In 2015, Assembly Member Gomez proposed AB 1177, which eliminated the requirement for primary care facilities that provide abortions to have a “transfer agreement” with a nearby hospital as a condition of their licensing. The purpose of these transfer agreements was to ensure the safety of patients and to provide a clear understanding of responsibilities of the clinics that would call on hospitals to provide assistance. The California Catholic Conference argued that this bill put patients’ health in jeopardy because, absent a transfer agreement in place between community clinics and one or more nearby hospitals, the treating emergency physician would not have immediate access to personal, health, and medical information for patients facing medical emergencies or requiring additional medical care. In addition, for private hospitals or those owned by cities, this bill would override any decision by local hospital trustees who decide it is not in the best interest of the city to enter into such transfer agreements with certain providers. Unsurprisingly, this bill was signed into law by Governor Brown.
Pro-life Pregnancy Crisis Centers Targeted
Planned Parenthood has even targeted pro-life pregnancy crisis centers through state legislation. Indeed, while the organization touts itself as a supporter, if not the leader, of the “pro-choice” movement, Planned Parenthood has zealously advocated eliminating choice by clearing the field of anyone who offers alternative services to abortion.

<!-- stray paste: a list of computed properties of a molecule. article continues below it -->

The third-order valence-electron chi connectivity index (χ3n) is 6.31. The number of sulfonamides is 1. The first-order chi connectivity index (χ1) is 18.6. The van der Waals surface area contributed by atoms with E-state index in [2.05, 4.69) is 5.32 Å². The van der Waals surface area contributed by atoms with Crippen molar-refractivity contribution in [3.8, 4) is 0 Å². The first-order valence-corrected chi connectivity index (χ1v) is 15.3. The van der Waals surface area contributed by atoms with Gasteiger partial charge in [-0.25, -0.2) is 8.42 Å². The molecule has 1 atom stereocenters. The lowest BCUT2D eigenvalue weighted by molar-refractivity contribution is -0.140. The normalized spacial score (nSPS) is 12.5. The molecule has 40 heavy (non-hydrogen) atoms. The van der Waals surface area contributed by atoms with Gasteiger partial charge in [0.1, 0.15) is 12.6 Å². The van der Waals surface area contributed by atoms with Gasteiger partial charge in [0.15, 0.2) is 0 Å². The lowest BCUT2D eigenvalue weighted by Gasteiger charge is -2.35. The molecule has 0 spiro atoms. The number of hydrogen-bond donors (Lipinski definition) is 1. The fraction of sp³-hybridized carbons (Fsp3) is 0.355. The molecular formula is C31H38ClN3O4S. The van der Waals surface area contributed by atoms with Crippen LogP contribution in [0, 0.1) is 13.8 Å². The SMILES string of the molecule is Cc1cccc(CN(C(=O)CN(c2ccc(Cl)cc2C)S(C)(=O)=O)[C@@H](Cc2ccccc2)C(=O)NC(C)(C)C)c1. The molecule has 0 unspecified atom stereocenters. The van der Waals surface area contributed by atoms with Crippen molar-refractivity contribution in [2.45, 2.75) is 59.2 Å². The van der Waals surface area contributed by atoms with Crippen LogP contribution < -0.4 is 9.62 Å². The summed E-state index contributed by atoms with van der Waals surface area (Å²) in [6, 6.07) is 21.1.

For example, AB 775 of 2015 authored by Assembly Members Chiu and Burke required pregnancy resource centers to offer information on the availability of abortion services, causing them to provide information that violates their core pro-life tenets. Under this measure, signed by Governor Brown, crisis pregnancy centers that are opposed to abortion on moral or religious grounds must inform clients of California public programs that offer abortions and give them the telephone number for the county social services office where they can inquire if they qualify for those programs. Pregnancy centers that fail to comply with this law are subject to a $500 civil penalty for a first offense and a $1,000 penalty for each subsequent offense.
In response to AB 775, legislation sponsored by pro-life advocates was proposed in 2016. The measure simply would have required abortion providers to provide information on pregnancy resource centers (in order to level the playing-field). However, that legislation was killed in the first policy committee.
Pro-Life Legislation Defeated
Planned Parenthood and their advocates have been equally successful in defeating pro-life legislation. For example, in 2015, Assemblymember Shannon Grove introduced AB 2336, which would have prohibited gender-based abortions. However, the bill was defeated in the first policy committee.